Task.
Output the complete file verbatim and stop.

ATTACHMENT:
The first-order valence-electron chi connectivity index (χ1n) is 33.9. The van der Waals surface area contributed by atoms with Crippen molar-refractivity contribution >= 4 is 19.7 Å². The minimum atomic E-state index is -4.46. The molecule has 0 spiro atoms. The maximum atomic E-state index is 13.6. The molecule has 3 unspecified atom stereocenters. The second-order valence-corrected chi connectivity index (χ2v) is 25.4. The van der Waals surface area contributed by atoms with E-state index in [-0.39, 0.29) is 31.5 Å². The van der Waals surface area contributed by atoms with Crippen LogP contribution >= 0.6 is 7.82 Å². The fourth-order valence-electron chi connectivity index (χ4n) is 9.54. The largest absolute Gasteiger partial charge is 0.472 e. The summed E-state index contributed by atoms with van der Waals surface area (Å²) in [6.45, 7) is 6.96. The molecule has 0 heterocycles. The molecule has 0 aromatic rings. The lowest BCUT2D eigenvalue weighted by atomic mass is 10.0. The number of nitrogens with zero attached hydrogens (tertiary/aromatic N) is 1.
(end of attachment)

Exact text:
The first-order valence-electron chi connectivity index (χ1n) is 33.9. The van der Waals surface area contributed by atoms with Crippen molar-refractivity contribution >= 4 is 19.7 Å². The minimum atomic E-state index is -4.46. The molecule has 0 spiro atoms. The maximum atomic E-state index is 13.6. The molecule has 3 unspecified atom stereocenters. The second-order valence-corrected chi connectivity index (χ2v) is 25.4. The van der Waals surface area contributed by atoms with E-state index in [-0.39, 0.29) is 31.5 Å². The van der Waals surface area contributed by atoms with Crippen LogP contribution >= 0.6 is 7.82 Å². The fourth-order valence-electron chi connectivity index (χ4n) is 9.54. The largest absolute Gasteiger partial charge is 0.472 e. The summed E-state index contributed by atoms with van der Waals surface area (Å²) in [6.45, 7) is 6.96. The molecule has 0 heterocycles. The molecule has 0 aromatic rings. The lowest BCUT2D eigenvalue weighted by atomic mass is 10.0. The number of nitrogens with zero attached hydrogens (tertiary/aromatic N) is 1.